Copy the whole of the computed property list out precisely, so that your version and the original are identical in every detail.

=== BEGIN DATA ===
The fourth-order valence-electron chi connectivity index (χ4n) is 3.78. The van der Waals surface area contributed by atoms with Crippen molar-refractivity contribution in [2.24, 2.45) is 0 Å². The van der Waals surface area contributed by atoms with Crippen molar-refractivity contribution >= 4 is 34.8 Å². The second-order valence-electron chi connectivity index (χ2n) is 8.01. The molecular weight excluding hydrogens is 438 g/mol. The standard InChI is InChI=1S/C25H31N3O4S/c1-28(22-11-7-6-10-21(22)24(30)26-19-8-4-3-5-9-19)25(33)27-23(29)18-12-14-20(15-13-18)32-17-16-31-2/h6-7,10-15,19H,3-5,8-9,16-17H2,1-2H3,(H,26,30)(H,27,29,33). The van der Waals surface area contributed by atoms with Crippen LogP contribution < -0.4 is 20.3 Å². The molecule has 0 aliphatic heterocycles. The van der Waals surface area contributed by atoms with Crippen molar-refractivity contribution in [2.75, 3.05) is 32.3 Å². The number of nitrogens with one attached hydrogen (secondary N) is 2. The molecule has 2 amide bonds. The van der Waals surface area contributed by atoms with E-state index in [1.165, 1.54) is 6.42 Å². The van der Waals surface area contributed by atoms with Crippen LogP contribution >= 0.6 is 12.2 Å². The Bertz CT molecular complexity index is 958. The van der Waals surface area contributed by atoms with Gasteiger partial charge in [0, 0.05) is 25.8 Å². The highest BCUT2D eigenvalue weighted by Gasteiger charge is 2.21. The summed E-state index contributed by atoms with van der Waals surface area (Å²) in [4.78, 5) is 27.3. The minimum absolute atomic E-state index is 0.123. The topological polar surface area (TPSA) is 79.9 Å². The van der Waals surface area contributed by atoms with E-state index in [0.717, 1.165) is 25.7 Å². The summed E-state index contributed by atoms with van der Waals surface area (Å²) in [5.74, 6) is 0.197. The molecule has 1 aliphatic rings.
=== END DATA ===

The fourth-order valence-electron chi connectivity index (χ4n) is 3.78. The van der Waals surface area contributed by atoms with Crippen molar-refractivity contribution in [2.24, 2.45) is 0 Å². The van der Waals surface area contributed by atoms with Crippen molar-refractivity contribution >= 4 is 34.8 Å². The second-order valence-electron chi connectivity index (χ2n) is 8.01. The molecular weight excluding hydrogens is 438 g/mol. The standard InChI is InChI=1S/C25H31N3O4S/c1-28(22-11-7-6-10-21(22)24(30)26-19-8-4-3-5-9-19)25(33)27-23(29)18-12-14-20(15-13-18)32-17-16-31-2/h6-7,10-15,19H,3-5,8-9,16-17H2,1-2H3,(H,26,30)(H,27,29,33). The van der Waals surface area contributed by atoms with Crippen LogP contribution < -0.4 is 20.3 Å². The molecule has 0 aliphatic heterocycles. The van der Waals surface area contributed by atoms with Crippen molar-refractivity contribution in [2.75, 3.05) is 32.3 Å². The number of nitrogens with one attached hydrogen (secondary N) is 2. The molecule has 2 amide bonds. The van der Waals surface area contributed by atoms with E-state index in [1.165, 1.54) is 6.42 Å². The van der Waals surface area contributed by atoms with Crippen LogP contribution >= 0.6 is 12.2 Å². The Bertz CT molecular complexity index is 958. The van der Waals surface area contributed by atoms with Gasteiger partial charge in [0, 0.05) is 25.8 Å². The highest BCUT2D eigenvalue weighted by Gasteiger charge is 2.21. The summed E-state index contributed by atoms with van der Waals surface area (Å²) in [4.78, 5) is 27.3. The minimum absolute atomic E-state index is 0.123. The topological polar surface area (TPSA) is 79.9 Å². The van der Waals surface area contributed by atoms with E-state index in [0.717, 1.165) is 25.7 Å². The summed E-state index contributed by atoms with van der Waals surface area (Å²) in [5.74, 6) is 0.197. The molecule has 1 aliphatic rings.